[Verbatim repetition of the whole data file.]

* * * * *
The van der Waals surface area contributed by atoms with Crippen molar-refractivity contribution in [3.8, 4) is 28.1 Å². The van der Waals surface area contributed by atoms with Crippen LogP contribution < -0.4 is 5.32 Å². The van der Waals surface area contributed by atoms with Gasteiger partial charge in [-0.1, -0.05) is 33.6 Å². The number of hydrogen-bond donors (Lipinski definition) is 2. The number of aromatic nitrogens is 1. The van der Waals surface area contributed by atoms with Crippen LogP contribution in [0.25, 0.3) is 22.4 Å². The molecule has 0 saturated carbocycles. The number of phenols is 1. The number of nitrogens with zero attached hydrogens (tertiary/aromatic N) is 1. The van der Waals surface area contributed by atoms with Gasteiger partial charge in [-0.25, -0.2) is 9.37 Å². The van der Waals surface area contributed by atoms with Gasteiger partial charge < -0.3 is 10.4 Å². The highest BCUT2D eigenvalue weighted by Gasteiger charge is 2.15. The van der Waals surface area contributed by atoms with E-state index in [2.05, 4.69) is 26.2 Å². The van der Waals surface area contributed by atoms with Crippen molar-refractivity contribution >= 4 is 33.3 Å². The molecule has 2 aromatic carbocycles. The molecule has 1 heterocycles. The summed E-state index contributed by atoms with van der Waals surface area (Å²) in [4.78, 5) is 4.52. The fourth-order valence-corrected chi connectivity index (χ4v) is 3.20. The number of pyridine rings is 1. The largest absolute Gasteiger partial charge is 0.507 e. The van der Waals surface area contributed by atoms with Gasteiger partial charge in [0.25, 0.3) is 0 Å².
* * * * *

The van der Waals surface area contributed by atoms with Crippen molar-refractivity contribution in [3.8, 4) is 28.1 Å². The van der Waals surface area contributed by atoms with Crippen LogP contribution < -0.4 is 5.32 Å². The van der Waals surface area contributed by atoms with Gasteiger partial charge in [-0.1, -0.05) is 33.6 Å². The number of hydrogen-bond donors (Lipinski definition) is 2. The number of aromatic nitrogens is 1. The van der Waals surface area contributed by atoms with Crippen LogP contribution in [0.25, 0.3) is 22.4 Å². The molecule has 0 saturated carbocycles. The number of phenols is 1. The number of nitrogens with zero attached hydrogens (tertiary/aromatic N) is 1. The van der Waals surface area contributed by atoms with Gasteiger partial charge in [-0.25, -0.2) is 9.37 Å². The van der Waals surface area contributed by atoms with Gasteiger partial charge < -0.3 is 10.4 Å². The highest BCUT2D eigenvalue weighted by Gasteiger charge is 2.15. The van der Waals surface area contributed by atoms with E-state index in [2.05, 4.69) is 26.2 Å². The van der Waals surface area contributed by atoms with Crippen molar-refractivity contribution >= 4 is 33.3 Å². The molecule has 2 aromatic carbocycles. The molecule has 1 heterocycles. The summed E-state index contributed by atoms with van der Waals surface area (Å²) in [4.78, 5) is 4.52. The fourth-order valence-corrected chi connectivity index (χ4v) is 3.20. The number of pyridine rings is 1. The largest absolute Gasteiger partial charge is 0.507 e. The van der Waals surface area contributed by atoms with Gasteiger partial charge in [0.25, 0.3) is 0 Å².